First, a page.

My Best Books of 2018

Owing to my career choice I read many more books than your average Joe. Most of them are YA because I write YA, which figures. As I read so much, though, I like to make a little list of my favourites to keep track. Thus, in no particular order, here are my best books of 2018.

  • The Gentleman’s Guide to Vice and Virtue/ The Lady’s Guide to Petticoats and Piracy, by Mackenzi Lee.

I’ve mentioned Gent’s Guide many times this year and tried to recommend it to everyone. Not only did it contain my exact brand of humour, a diverse love story, the best anti-hero, beautifully handled heavy topics, and a tropey adventure around Europe (complete with pirates), I read it at the exact time in my life when I needed it. That sounds cheesy as all heck, but I listened to Gent’s Guide on Audio whilst working sorting resources in a cupboard for 12 weeks. Any book that makes you laugh as you sit in a dark cupboard for hours deserves a place on a favourites list. It was also the second book I read after writing The Pairing Fire and is one of my query comp titles (two agents requested just because of my comp titles so…it’s good stuff!).

  • This Monstrous Thing, by Mackenzi Lee.

Sticking with the Mackenzi Lee theme here. I’ve never been a huge fan of steampunk, and had at the time never read Frankenstein, but this book was so different, so underrated, and the characterisation was great. I find myself thinking about random parts of this book every now and again so knew I had to find a little spot for it on this list.

  • Simon vs. the Homo Sapiens Agenda, by Becky Albertalli.

I know, I know, I was so late to the game with this one. It is the gay coming of age story everyone needs to read. The love story is cute AF, there’s a freaking adorable dog (which should make you want to read it straight away), and a whole plethora of Harry Potter jokes. What’s not to love? I’m a really slow reader but I read Simon in a day and enjoyed every moment.

  • Are We All Lemmings and Snowflakes, by Holly Bourne.

Mental health rep in YA? Yes please. The story follows a young girl in a new mental health centre with other young people suffering with mental illness. It’s a very voice driven book (which I love) and doesn’t sugar coat mental illness (which I also love). The teenagers seem realistic, as opposed to the cutesy teens some authors write in YA fiction, and is written by a fabulous UK author! Go read it.

  • There Goes Sunday School, by Alexandra C. Eberhart.

Alexandra Eberhart’s books was so good. A grittier, own voices version of Simon vs, it follows a boy from a religious family trying to hide the fact he’s gay—until he’s found out by the pastor’s son, who is also gay, and all the conflict that undoubtedly follows. It was recommended to me by my bestie and cover designer and was another book I read in a day. (I tend to go into books recommended to me warily so for it to end up on my best of list is good going!). Super excited for his new release next year!

  • The Hate You Give, by Angie Thomas.

I don’t think I really need to say much here as it’s already been said before by people more eloquent than I. It’s a good book though, okay?

  • My Name is Leon, by Kit de Vaal.

Earlier this year Kit de Vaal funded my place to the Get a Job in Publishing conference and later, in August, I managed to meet her at the Edinburgh Book Festival. She is the nicest human around and her writing is stunning. My Name is Leon follows a young boy going through the care system and it is heart-wrenching in places, joyful in others, but fraught with emotion throughout. At the risk of uttering a cliché it is one of those books that really does stay with you after you turn the last page.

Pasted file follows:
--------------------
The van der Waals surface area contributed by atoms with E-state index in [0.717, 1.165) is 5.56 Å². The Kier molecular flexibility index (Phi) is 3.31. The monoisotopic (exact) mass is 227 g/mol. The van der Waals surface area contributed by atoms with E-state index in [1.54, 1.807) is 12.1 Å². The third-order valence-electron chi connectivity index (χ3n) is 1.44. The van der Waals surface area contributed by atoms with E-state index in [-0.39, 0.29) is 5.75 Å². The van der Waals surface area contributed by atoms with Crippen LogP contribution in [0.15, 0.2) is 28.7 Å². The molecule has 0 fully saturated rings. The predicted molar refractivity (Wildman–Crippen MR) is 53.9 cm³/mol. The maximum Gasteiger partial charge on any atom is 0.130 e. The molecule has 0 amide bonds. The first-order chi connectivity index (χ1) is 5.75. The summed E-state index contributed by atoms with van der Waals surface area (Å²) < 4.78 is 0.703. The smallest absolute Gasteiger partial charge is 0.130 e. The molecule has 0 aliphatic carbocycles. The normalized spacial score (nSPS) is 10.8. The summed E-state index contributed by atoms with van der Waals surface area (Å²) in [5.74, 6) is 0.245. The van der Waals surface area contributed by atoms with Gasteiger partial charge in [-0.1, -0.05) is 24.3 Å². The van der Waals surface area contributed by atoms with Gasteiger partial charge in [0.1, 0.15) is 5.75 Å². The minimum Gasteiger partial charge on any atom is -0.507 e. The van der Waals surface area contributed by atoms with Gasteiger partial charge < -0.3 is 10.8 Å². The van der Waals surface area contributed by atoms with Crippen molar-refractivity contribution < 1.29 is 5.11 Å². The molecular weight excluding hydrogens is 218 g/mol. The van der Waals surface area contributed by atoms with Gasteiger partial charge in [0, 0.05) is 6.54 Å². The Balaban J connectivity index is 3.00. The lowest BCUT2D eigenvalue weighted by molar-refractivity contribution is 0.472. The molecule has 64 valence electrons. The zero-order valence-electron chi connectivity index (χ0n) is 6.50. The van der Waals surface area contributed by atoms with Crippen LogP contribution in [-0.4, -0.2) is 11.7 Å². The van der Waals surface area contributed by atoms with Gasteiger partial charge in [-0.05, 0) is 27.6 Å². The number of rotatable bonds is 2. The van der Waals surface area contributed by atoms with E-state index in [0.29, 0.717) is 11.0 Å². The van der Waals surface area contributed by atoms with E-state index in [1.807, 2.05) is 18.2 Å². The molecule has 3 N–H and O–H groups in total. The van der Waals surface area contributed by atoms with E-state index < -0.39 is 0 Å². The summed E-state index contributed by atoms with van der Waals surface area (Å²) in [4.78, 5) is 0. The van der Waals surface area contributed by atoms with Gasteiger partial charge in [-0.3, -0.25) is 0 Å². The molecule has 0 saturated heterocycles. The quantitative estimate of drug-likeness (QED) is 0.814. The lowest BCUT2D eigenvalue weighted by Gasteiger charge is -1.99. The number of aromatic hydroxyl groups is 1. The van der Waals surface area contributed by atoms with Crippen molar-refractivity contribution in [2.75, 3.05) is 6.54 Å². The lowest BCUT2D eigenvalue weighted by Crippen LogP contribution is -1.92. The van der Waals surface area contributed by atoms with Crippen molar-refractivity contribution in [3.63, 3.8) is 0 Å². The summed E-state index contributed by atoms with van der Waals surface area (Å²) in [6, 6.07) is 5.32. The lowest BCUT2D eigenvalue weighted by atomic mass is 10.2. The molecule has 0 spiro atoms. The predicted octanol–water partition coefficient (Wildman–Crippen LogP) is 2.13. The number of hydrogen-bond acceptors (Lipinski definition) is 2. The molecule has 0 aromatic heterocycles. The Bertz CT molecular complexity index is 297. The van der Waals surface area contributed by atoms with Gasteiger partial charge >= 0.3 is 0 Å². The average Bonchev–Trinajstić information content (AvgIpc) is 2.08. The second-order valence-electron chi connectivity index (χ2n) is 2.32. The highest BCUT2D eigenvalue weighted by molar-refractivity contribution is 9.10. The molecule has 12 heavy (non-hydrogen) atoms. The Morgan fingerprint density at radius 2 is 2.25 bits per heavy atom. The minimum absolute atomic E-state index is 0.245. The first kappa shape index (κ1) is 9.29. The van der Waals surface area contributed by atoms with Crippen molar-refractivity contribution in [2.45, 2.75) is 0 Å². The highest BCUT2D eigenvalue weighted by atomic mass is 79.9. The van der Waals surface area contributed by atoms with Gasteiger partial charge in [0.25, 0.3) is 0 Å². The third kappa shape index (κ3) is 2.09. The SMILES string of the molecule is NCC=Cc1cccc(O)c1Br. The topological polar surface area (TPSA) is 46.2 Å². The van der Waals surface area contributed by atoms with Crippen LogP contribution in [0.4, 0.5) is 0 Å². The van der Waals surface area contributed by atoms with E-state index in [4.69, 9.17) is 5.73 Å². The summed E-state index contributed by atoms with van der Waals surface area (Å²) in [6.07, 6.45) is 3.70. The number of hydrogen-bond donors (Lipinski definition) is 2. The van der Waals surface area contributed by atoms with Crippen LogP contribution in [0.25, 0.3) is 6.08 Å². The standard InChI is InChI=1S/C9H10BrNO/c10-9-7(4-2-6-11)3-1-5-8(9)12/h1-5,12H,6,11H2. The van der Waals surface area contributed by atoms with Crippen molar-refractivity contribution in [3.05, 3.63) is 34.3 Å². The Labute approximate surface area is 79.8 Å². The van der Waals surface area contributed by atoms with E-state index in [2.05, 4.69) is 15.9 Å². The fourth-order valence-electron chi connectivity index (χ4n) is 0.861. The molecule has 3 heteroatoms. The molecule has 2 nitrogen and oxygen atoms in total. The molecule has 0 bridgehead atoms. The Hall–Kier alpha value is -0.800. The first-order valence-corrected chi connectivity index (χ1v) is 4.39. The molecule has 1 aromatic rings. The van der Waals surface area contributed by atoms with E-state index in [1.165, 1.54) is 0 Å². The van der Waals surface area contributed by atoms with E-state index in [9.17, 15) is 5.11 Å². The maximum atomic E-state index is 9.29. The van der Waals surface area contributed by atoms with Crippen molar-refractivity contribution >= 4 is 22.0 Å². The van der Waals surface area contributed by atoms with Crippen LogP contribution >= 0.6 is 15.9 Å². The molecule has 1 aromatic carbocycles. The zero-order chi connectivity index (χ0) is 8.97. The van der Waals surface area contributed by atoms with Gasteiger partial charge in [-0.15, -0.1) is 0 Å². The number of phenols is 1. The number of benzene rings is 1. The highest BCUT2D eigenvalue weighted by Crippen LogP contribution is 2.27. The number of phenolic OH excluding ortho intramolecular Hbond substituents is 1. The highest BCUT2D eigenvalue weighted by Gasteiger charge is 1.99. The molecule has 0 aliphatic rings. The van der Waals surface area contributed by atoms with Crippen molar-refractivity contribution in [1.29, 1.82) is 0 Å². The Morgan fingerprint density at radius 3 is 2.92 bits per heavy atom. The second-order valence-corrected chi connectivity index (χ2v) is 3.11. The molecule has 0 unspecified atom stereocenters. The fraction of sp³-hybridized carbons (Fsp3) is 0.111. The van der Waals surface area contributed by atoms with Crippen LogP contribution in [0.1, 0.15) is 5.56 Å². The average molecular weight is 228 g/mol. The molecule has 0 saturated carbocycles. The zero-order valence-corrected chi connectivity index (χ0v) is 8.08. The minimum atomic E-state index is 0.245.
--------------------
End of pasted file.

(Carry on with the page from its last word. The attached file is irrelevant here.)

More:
• Strange the Dreamer/ Muse of Nightmares, by Laini Taylor.

This series was so hyped up I put it off for AGES. I was terrified of being that one person who didn’t like it. Alas, this was not the case. I took Strange the Dreamer to Edinburgh with me and I read my way through that large tome surrounded by gothic architecture. The story is one I couldn’t compare to any other—it’s just so different—and I love an anti-hero. Could you tell? There’s a sensitive man who is still strong whilst never becoming violent or controlling or any of those toxic male traits seen too often in fiction, so many strong women, and beautiful world-building I shall forever be envious of. Don’t be afraid of the hype. Read it.

  • Kingdom of Ash, by Sarah J. Maas.

It was after reading the first few Throne of Glass books, and watching an interview with SJM where she said to write what you want regardless of anyone else, that I started planning my own fantasy book (I always thought I wasn’t clever enough to write fantasy…). That little book of mine got me into Write Mentor and has had several full agent requests. Sooo…the final ToG instalment was always going to be on here. Aelin is as badass as ever, Chaol is still the nicest, and I can’t really say more without spoilers…

*If you want to read any of the books above please, where possible, support an independent bookstore. If you don’t have the money to purchase books use a library (as libraries still make sure authors get paid for their work!). Do not under any circumstances pirate books. For every book you pirate a fairy and two puppies die. Do you want that on your conscience?*

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